There is a catch. These people don’t want their new Windsors to look new. They want their new Windsors to look like the astronomically priced original chairs they cannot afford.

In response to this demand we Windsor chairmakers began to work out techniques to create the worn and aged look our customers seek. Our success was catching and the trend spread. Today, you cannot pick up any home and garden magazine without seeing furniture that has been artificially aged. You also find artificially aged furniture in country furniture stores. Even name-brand furniture factories have begun to produce this stuff.

The trend is now spreading to woodworkers who make types of furniture other than Windsors. Those who would never have dreamed of producing anything but a gleaming, perfect finish now find themselves making worn and distressed pieces for customers and spouses.

Yes, But How Do You Do it?

The problem with artificially antiqued furniture is that too often it looks, well, artificial. The way to avoid that problem is to understand how furniture wears. That’s the topic of this article.

To artificially age a piece of furniture convincingly, you must understand that wear is a story. Wear tells the trained and observant eye what happened to a piece of furniture through the decades. Wear documents the piece’s life and the events, occurrences and happenings that it experienced over a very long time. Real wear is history. It is the piece’s diary.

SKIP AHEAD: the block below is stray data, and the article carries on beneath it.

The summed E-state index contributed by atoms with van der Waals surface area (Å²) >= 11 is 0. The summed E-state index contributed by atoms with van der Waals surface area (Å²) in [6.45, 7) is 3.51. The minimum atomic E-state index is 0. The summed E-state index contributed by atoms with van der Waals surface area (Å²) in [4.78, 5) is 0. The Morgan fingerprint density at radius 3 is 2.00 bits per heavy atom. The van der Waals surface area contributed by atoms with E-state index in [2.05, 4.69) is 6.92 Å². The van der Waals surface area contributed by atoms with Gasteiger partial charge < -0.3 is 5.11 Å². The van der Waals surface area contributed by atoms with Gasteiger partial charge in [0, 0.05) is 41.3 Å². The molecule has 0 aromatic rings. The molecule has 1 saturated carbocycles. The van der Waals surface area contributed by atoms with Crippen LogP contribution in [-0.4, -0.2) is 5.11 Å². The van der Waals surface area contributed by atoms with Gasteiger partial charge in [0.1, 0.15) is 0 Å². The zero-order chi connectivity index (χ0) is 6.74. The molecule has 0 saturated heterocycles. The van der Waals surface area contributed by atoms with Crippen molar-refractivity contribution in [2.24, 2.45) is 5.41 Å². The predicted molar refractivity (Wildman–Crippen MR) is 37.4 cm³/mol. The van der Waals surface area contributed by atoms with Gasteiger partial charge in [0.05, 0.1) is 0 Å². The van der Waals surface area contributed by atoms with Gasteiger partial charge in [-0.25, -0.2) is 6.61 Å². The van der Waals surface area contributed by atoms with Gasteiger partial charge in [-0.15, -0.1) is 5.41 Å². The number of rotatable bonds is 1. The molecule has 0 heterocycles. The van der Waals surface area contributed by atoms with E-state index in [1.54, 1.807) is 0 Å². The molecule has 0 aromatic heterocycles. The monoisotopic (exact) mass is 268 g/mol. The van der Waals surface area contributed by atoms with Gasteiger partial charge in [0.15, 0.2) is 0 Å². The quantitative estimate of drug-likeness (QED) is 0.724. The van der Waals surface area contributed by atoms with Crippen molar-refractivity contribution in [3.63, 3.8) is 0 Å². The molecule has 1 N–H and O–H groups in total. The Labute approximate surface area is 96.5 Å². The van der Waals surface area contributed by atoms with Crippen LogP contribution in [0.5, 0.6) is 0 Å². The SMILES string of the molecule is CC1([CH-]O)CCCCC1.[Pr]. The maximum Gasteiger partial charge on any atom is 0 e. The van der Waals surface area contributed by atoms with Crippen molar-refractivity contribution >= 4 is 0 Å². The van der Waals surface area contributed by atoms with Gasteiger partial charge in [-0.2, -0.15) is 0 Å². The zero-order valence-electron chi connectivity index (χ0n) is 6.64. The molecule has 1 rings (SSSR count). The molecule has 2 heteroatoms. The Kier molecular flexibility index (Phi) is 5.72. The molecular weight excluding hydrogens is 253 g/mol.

When you create artificial wear on a new piece of furniture, you too are creating a story. However, your story is fiction, and like any good fiction, it has to be plausible. People should be able to read the wear you created, and understand (and even believe) your made-up story, just like they can read the history of a genuine antique. Here is an analogy. If I were an English professor, this would be a course in creative writing.

Before I move on, a word of warning: You are the author of a fictional history for your work, but your customer (or the piece’s recipient) is buying it. Consult with the customer to be sure you agree on the story. Like the real thing, artificial wear is also irreversible.

Let’s begin by dispelling the urban legend about the antique faker who makes all kinds of money by beating furniture with chains and burying it in a manure pile. That’s like the story about drying the cat in the microwave. It doesn’t happen. When you understand wear, you know why the story is untrue.

The Two Kinds of Wear

Over decades and centuries, furniture experiences two types of wear. The first is caused by ordinary use. The second type is incidental. Wear caused by ordinary use is predictable, while incidental wear is random. I am going to tell you about both types, but like the song, “Nothing Beats the Real Thing, Baby,” nothing beats examining real wear.